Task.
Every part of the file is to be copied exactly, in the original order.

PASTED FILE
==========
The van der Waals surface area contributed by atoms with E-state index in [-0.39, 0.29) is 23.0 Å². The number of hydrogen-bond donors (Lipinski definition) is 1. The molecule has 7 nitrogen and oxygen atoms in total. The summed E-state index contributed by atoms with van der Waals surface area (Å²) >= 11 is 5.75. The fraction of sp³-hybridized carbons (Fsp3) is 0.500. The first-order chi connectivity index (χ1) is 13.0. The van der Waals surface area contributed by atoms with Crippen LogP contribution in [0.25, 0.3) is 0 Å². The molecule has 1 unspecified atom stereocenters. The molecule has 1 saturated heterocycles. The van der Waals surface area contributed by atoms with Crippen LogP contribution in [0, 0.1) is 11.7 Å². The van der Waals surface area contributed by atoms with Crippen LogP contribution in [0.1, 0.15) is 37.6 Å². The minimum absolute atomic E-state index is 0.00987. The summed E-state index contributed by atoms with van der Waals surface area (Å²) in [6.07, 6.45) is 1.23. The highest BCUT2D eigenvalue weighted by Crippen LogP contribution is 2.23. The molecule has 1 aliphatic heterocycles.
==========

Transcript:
The van der Waals surface area contributed by atoms with E-state index in [-0.39, 0.29) is 23.0 Å². The number of hydrogen-bond donors (Lipinski definition) is 1. The molecule has 7 nitrogen and oxygen atoms in total. The summed E-state index contributed by atoms with van der Waals surface area (Å²) >= 11 is 5.75. The fraction of sp³-hybridized carbons (Fsp3) is 0.500. The first-order chi connectivity index (χ1) is 13.0. The van der Waals surface area contributed by atoms with Crippen LogP contribution in [0.25, 0.3) is 0 Å². The molecule has 1 unspecified atom stereocenters. The molecule has 1 saturated heterocycles. The van der Waals surface area contributed by atoms with Crippen LogP contribution in [0, 0.1) is 11.7 Å². The van der Waals surface area contributed by atoms with Crippen LogP contribution in [0.1, 0.15) is 37.6 Å². The minimum absolute atomic E-state index is 0.00987. The summed E-state index contributed by atoms with van der Waals surface area (Å²) in [6.07, 6.45) is 1.23. The highest BCUT2D eigenvalue weighted by Crippen LogP contribution is 2.23. The molecule has 1 aliphatic heterocycles.